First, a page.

where σ was the standard deviation of monthly stock returns over the sample period, Ln(Governance measure) was the natural logarithm of the governance measure, Ii was the industry fixed effect for each three-digit SIC code and εi was a heteroskedastic error term.

In Model (1), the independent variables were averaged over the sample period (see [8]) making the regression cross-sectional and hence we did not use fixed firm effects.

4. Results

In this section we present the results of our empirical tests and conduct some robustness checks. Table 1 presents descriptive statistics for the main variables used in the study. The mean and standard deviation of monthly returns are 0.0132 and 0.191 respectively. The Gompers et al. index for the sample ranges from 1 to 19 and has a standard deviation of 2.72.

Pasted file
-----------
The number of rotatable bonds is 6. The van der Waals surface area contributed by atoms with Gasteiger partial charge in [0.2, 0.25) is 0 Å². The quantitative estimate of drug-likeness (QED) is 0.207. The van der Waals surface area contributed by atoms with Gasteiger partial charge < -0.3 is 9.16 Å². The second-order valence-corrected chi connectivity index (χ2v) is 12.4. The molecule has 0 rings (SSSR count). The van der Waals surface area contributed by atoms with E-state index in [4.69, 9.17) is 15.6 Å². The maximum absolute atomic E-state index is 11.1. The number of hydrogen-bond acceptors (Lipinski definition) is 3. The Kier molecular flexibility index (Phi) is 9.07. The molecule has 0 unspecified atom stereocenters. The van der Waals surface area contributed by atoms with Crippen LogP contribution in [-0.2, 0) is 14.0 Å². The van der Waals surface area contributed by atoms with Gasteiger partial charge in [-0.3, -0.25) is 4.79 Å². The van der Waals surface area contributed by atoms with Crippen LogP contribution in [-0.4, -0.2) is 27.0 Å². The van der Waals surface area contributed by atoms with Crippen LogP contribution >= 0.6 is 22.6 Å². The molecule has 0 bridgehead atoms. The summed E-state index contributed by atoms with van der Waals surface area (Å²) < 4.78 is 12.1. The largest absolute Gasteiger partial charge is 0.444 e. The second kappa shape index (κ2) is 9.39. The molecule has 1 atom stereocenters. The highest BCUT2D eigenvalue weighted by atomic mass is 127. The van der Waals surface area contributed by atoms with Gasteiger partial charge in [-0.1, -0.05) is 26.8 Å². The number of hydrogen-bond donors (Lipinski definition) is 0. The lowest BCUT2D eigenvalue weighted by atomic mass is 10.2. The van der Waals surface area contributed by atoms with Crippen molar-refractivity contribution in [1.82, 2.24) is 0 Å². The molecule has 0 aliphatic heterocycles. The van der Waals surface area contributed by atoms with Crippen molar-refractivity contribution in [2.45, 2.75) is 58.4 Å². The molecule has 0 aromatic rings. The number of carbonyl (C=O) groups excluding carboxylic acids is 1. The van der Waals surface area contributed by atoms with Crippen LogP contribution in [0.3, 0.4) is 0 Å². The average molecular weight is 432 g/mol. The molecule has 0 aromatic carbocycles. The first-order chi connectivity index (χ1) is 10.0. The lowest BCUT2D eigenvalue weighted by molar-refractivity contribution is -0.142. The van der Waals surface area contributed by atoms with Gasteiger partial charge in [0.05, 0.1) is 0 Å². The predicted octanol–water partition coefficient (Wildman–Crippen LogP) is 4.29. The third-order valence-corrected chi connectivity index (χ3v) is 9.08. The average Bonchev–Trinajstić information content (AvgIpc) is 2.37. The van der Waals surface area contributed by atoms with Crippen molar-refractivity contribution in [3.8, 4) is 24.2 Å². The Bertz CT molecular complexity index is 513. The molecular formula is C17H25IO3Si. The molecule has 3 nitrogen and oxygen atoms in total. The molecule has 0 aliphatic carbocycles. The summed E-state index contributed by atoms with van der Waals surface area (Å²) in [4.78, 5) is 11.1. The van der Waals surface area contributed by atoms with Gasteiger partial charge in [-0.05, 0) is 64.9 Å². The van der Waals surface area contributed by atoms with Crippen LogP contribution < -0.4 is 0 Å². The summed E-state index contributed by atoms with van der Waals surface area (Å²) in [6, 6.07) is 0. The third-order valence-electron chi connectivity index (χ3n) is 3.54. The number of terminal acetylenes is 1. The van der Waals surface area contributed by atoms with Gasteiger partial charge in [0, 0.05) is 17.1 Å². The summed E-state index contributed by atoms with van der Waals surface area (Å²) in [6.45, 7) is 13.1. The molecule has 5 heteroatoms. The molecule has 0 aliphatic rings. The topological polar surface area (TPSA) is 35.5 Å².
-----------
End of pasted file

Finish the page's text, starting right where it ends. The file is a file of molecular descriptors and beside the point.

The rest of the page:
Table 2 presents the results of the regression analysis in Model (1). The coefficients on the Gompers and Bebchuk indices are negative and statistically significant. Given that the lower the governance score the higher the governance quality, the results suggest that corporate governance quality is positively related to the standard deviation of corporate performance. The coefficients on the other independent variables are consistent with [8].

Table 2. Analysis of Performance Variability as a function of Corporate Governance